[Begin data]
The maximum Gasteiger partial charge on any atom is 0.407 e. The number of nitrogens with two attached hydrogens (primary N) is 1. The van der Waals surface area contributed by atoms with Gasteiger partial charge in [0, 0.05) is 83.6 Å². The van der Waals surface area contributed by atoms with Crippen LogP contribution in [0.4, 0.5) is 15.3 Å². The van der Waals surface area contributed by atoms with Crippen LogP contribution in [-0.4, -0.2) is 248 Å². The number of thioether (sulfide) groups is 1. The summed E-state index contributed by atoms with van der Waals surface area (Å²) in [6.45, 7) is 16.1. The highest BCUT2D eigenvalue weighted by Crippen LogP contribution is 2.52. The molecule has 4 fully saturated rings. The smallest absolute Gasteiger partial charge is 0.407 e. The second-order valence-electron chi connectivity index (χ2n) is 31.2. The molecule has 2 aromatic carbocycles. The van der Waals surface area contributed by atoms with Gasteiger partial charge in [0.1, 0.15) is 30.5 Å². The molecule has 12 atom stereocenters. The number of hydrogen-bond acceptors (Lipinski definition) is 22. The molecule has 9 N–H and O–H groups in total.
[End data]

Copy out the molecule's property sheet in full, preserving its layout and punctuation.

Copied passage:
The maximum Gasteiger partial charge on any atom is 0.407 e. The number of nitrogens with two attached hydrogens (primary N) is 1. The van der Waals surface area contributed by atoms with Gasteiger partial charge in [0, 0.05) is 83.6 Å². The van der Waals surface area contributed by atoms with Crippen LogP contribution in [0.4, 0.5) is 15.3 Å². The van der Waals surface area contributed by atoms with Crippen LogP contribution in [-0.4, -0.2) is 248 Å². The number of thioether (sulfide) groups is 1. The summed E-state index contributed by atoms with van der Waals surface area (Å²) in [6.45, 7) is 16.1. The highest BCUT2D eigenvalue weighted by Crippen LogP contribution is 2.52. The molecule has 4 fully saturated rings. The smallest absolute Gasteiger partial charge is 0.407 e. The second-order valence-electron chi connectivity index (χ2n) is 31.2. The molecule has 2 aromatic carbocycles. The van der Waals surface area contributed by atoms with Gasteiger partial charge in [0.1, 0.15) is 30.5 Å². The molecule has 12 atom stereocenters. The number of hydrogen-bond acceptors (Lipinski definition) is 22. The molecule has 9 N–H and O–H groups in total.